Edge of Tomorrow begins by explaining that mankind is locked in a brutal war with aliens called Mimics, which arrived on Earth in a fiery asteroid several years earlier. With nearly all of Europe conquered by the Mimics, the United Defense Forces issues an exoskeleton called “Jackets” to each and every solider, which gives the humans a fighting chance against the savage enemy. Hope is also found in Rita Vrataski (played by Emily Blunt), a fierce warrior who led the humans to victory at the battle of Verdun. Confidence is kept high by UDF spokesman Major William Cage (played by Tom Cruise), who has been talking up Operation Downfall, a massive campaign that will launch thousands of soldiers into Europe to topple the Mimic menace. Much to his surprise, Cage is summoned by General Bringham (played by Brendan Gleeson), who informs Cage that he will be jumping into the fight and storming into Europe. Terrified, Cage attempts to resist the order, which leads to him being arrested by Military Police and forced to the front lines. Unable to work one of the “Jackets” and squeamish at the sight of blood, Cage stumbles his way into battle behind Master Sergeant Farell (played by Bill Paxton) and a slew of colorful soldiers. The UDF is stunned to learn that the Mimics were aware of the invasion and are waiting for the soldiers as they approach. In the thick of the battle, Cage manages to kill a Mimic, but just as he is about to die, he gets covered in alien blood, which gives him the ability to keep reliving the battle over and over again.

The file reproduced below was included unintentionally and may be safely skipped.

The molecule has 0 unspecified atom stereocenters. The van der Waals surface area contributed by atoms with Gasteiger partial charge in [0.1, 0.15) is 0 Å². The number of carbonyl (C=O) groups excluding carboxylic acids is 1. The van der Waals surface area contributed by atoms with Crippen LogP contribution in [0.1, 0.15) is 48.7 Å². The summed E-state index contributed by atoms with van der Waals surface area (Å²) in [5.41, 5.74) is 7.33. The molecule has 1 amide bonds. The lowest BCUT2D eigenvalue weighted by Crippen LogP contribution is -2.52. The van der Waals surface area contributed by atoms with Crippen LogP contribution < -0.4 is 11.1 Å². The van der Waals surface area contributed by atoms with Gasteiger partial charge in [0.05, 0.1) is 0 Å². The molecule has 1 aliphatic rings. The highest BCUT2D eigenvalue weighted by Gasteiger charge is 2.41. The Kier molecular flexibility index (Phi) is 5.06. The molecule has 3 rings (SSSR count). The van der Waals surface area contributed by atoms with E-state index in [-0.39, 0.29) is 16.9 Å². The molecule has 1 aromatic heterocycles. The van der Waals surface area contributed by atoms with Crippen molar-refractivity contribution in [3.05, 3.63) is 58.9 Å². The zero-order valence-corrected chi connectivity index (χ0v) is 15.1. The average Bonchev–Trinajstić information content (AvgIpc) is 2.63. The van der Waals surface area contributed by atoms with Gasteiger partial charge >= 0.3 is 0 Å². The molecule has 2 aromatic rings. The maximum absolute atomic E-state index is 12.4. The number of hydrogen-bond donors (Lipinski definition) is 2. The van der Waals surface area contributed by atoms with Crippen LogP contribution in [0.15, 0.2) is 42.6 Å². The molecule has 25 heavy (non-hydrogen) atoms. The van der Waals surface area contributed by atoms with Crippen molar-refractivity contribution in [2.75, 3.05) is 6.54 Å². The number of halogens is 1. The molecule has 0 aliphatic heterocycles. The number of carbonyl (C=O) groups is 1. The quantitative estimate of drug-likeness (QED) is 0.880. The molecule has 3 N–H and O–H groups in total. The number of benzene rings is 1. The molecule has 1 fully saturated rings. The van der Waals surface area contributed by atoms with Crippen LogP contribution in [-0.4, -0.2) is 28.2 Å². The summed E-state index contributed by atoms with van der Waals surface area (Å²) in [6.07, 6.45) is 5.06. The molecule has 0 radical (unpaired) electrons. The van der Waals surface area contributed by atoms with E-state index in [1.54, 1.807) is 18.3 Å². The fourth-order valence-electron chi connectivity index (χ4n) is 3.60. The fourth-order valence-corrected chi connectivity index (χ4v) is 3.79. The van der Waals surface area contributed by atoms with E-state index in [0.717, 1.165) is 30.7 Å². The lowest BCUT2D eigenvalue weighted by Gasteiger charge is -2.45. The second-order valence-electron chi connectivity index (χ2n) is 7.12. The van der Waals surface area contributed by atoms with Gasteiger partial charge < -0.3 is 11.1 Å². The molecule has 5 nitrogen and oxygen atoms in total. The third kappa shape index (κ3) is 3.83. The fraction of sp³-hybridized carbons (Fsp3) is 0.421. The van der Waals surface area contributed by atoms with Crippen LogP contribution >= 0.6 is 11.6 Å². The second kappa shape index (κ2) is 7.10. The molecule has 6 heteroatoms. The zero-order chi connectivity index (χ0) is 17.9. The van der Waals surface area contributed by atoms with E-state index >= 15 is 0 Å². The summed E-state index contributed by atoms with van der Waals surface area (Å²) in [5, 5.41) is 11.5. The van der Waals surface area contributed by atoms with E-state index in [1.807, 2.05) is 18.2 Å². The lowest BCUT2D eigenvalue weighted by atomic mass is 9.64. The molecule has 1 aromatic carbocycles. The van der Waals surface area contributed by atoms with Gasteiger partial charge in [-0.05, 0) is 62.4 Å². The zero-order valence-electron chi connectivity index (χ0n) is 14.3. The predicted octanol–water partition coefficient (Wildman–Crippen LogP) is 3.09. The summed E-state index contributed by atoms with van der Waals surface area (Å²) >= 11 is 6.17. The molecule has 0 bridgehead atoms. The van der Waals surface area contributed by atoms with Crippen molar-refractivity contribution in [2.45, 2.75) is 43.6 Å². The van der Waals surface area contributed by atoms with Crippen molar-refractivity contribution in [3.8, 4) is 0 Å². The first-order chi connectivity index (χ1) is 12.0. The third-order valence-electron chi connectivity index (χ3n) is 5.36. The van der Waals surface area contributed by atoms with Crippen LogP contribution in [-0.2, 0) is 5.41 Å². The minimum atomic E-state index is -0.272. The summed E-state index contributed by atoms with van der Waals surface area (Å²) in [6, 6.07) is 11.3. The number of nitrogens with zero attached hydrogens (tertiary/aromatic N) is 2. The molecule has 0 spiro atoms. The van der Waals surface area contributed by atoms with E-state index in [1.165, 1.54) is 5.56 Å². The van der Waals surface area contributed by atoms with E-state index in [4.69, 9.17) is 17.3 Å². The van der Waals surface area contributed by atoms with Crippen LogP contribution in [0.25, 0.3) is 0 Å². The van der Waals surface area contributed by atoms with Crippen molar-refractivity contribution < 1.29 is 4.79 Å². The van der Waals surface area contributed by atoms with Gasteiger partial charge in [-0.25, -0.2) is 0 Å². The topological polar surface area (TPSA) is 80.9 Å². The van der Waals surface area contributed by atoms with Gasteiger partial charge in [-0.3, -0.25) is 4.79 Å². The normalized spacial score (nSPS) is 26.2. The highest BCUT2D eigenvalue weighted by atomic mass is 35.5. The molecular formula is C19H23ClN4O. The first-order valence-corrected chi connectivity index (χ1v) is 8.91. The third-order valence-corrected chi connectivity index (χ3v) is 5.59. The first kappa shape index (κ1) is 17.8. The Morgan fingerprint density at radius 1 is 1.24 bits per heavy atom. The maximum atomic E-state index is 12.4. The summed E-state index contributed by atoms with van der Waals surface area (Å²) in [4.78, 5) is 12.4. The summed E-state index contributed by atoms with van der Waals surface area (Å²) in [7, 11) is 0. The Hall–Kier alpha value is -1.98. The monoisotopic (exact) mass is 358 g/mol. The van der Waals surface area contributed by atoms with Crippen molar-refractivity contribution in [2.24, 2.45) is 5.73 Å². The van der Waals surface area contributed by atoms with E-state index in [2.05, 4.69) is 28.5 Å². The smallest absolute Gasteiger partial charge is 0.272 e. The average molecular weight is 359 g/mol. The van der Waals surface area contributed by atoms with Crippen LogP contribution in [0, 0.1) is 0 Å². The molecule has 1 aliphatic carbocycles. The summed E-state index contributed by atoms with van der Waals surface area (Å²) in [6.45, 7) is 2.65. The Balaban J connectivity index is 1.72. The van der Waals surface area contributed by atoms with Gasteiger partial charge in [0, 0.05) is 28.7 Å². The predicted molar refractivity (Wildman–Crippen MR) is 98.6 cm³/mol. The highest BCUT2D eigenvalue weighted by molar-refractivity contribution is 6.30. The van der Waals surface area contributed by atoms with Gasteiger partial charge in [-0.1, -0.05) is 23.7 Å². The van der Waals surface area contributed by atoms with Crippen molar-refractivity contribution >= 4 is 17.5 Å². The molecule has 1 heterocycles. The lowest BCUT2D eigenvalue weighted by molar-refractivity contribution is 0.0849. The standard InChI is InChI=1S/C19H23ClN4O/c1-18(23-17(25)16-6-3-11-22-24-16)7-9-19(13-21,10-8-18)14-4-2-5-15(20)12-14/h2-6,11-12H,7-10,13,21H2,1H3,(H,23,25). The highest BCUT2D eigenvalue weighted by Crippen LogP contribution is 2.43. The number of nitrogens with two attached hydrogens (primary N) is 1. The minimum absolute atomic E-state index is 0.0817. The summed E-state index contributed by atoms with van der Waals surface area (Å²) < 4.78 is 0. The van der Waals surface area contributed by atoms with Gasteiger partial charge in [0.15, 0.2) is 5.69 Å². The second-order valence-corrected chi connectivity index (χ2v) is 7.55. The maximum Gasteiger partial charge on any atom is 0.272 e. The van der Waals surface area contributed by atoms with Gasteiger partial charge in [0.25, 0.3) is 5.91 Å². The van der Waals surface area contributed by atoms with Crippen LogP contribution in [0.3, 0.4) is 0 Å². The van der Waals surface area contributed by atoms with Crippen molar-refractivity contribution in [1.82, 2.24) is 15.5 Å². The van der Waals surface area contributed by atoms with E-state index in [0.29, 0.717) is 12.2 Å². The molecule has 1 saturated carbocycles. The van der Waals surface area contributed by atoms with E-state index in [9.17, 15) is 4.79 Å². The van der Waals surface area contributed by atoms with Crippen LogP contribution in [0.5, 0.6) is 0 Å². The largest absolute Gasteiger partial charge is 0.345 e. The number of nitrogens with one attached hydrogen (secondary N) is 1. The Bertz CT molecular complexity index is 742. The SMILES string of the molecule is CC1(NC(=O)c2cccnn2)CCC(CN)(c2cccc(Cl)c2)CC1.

In the hands of director Doug Liman, Edge of Tomorrow delivers plenty of epic but not overly showy action sequences that are sure to dazzle sci-fi diehards. The scenes of “Jacket”-clad soldiers storming onto a bombed-out European beaches present themselves like a futuristic WWII, with drop ships decorated with sneering faces and pin-up girls spinning out of the sky in blazing balls of fire, and soldiers struggling to get their bearings as they stumble through sheets of sand and soot. It’s a gritty and unique combo that gives the opening stretch of Edge of Tomorrow a pulpy sting. While Liman knows how to throw you into the intensities of war, he certainly never allows the CGI mayhem to eclipse the film’s impressive characters or its welcome sense of humor. There are more than a few moments that are downright hilarious, from Cage sweating and panting as he attempts to hang with battle-tested soldiers that hoot and holler their way into the alien lines, to some amusing death scenes that barrel straight out of left field. Most of the humor emerges in the scenes between the “Full Metal Bitch” (Rita) and Cage, as she attempts to whip the fidgety Major into fighting shape. What’s even more impressive is the way that Liman lingers on the human interactions, allowing raw emotion to overpower some of the film’s best action sequences. You’re given plenty of time to care for these characters, and what’s even more exciting is that you take them with you past the end credits.